Jeremy Corbyn faces a historic Labour rupture after being warned that more MPs are ready to follow the seven who dramatically quit his party on Monday.
The leader publicly appealed for unity while his supporters launched savage attacks on the MPs, branding them “cowards”, “traitors” and “splitters” and demanding they give up their seats.
But as the crisis deepened, deputy leader Tom Watson said other MPs are also considering leaving Labour, a party he admitted he sometimes no longer recognises, amid visceral anger over antisemitism, Brexit and Mr Corbyn’s leadership.
The breakaway MPs headed by prominent backbenchers Chuka Umunna and Luciana Berger said they would form a new “Independent Group” in the House of Commons and invited people from other parties to join.
There were some early signs on Monday evening that they might attract support from disenfranchised Conservatives to the new centre-ground anti-Brexit grouping in the chamber.
Shortly after the announcement, Mr Corbyn wrote to every party member expressing his disappointment that a “small group” had left and urged the party “must be united”.
But in a longer filmed statement, Mr Watson lamented their departure and in particular the antisemitic abuse suffered by Ms Berger that had preceded her announcement.
He said: “Even a single incident of antisemitism in the Labour Party shames us. Now we have lost Luciana, one of our most dedicated and courageous MPs.
“If someone like Luciana no longer believes there is a home for her in the Labour Party then many other colleagues will be asking themselves how they can stay.
“That’s why time is short for us. To confront the scale of the problem and meet the consequences. To keep others from leaving.”
One source involved in the split on Monday told The Independent that other MPs were close to quitting and would follow depending on what happened over Brexit in the coming weeks.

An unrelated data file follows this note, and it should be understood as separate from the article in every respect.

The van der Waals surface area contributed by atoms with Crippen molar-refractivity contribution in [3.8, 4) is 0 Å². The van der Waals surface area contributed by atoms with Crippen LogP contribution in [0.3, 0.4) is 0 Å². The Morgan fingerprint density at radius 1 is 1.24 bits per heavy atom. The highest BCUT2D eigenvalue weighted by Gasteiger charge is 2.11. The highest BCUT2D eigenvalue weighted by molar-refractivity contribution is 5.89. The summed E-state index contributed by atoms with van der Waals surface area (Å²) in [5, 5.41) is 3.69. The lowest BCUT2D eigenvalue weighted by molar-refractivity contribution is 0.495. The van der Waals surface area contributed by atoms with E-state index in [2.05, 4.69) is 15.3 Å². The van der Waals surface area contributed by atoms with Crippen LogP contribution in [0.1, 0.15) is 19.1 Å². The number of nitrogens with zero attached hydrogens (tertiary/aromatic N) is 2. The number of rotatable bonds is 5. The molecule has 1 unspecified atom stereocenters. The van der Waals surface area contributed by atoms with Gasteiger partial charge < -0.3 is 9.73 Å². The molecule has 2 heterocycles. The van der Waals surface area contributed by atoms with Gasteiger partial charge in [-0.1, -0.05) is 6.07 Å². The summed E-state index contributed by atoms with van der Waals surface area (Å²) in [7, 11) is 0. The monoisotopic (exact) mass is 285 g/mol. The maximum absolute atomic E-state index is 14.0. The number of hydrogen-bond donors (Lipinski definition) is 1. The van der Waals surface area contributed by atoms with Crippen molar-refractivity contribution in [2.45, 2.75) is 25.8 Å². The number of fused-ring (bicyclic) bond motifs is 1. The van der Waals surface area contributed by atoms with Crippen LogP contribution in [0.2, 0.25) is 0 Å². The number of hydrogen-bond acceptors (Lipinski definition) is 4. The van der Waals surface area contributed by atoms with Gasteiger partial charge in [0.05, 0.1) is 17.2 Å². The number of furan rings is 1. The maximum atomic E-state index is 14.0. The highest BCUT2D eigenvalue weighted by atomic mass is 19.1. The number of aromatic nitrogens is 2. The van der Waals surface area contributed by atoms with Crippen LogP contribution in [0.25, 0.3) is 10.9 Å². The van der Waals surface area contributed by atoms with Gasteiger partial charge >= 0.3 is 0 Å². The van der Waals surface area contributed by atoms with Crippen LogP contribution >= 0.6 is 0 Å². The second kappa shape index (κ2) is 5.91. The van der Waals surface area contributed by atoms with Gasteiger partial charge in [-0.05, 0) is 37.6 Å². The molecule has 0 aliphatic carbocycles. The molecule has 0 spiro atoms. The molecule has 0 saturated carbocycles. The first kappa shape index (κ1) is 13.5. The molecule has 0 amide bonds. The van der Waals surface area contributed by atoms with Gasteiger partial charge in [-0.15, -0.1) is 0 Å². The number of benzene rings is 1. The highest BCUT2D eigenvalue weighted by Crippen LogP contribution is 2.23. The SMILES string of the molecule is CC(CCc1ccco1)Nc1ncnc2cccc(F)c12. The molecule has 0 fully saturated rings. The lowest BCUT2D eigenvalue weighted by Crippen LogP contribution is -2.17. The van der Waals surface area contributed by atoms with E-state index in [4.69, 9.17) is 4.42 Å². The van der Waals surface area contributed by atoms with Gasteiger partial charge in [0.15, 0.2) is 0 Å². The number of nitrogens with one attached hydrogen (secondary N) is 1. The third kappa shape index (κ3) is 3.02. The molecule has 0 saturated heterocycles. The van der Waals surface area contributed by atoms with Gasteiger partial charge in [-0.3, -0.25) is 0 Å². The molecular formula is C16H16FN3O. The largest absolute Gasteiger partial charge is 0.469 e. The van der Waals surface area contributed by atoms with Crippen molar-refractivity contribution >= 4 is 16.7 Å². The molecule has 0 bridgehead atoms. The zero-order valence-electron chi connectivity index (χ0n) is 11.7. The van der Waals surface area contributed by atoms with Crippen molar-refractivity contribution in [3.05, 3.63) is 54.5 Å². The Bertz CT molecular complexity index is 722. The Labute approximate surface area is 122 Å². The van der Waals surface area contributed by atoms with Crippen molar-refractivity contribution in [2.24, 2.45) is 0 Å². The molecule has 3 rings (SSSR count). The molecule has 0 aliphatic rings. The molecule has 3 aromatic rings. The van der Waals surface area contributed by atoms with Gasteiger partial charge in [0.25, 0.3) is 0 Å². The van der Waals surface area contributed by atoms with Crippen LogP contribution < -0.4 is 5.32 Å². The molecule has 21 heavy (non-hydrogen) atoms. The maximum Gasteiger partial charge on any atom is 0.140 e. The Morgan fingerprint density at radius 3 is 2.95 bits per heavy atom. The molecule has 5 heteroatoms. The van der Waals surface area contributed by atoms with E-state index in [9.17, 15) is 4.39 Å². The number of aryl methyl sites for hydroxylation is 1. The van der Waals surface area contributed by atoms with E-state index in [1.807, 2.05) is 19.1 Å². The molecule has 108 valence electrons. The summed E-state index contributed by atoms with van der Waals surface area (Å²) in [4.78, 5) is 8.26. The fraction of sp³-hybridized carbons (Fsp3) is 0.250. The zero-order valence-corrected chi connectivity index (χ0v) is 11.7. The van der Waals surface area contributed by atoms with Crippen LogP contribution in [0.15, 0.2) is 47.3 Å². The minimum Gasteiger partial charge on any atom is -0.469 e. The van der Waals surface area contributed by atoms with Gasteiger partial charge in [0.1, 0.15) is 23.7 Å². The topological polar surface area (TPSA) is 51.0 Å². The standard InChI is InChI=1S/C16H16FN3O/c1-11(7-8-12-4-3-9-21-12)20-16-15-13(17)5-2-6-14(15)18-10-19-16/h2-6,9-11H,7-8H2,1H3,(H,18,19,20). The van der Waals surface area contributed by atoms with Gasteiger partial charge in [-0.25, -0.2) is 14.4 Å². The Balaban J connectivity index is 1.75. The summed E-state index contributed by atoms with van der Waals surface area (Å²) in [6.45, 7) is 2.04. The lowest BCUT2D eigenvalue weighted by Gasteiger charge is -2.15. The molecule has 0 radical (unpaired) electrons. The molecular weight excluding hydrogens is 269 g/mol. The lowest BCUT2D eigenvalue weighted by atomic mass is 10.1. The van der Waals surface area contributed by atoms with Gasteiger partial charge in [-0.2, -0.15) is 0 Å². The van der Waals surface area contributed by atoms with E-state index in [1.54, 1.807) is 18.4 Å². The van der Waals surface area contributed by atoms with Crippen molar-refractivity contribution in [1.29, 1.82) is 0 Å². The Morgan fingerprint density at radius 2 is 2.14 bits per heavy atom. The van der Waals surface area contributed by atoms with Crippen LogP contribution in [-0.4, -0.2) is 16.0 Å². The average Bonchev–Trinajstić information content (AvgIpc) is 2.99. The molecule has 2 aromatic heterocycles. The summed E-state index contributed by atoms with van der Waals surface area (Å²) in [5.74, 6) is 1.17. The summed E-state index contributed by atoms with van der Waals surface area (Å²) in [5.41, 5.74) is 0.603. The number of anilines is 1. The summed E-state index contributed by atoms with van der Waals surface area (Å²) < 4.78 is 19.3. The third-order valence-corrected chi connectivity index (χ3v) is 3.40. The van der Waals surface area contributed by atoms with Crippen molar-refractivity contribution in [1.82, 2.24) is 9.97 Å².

In his statement, Mr Watson said that “a virulent form of identity politics has seized” control of Labour, and said Mr Corbyn’s team now must “reflect the balance of opinion” across all MPs in the parliamentary party.
He also lashed out the “hard Left”, who he claimed “can be too easily tempted into the language of heresy and treachery”.
It came after the MPs faced a wave of abuse in the wake of their decision to leave, including fellow MP Lloyd Russell-Moyle who compared them to “cowards”.
The Young Labour twitter account posted a line from the party’s anthem, The Red Flag, reading: “Though cowards flinch and traitors sneer, we’ll keep the red flag flying here.”
Shadow chancellor John McDonnell called on the breakaway group to do “the honourable thing” and fight to retain their seats, while Unite union boss Len McCluskey hit out at the “splitters” who had “no stomach for a fight for Labour’s core values”.
The decision to quit the party had been the result of months of soul searching for the MPs, with one telling The Independent: “I’ve been getting out of bed every morning for the past two years thinking, ‘Shall I resign from the Labour Party today or tomorrow?’”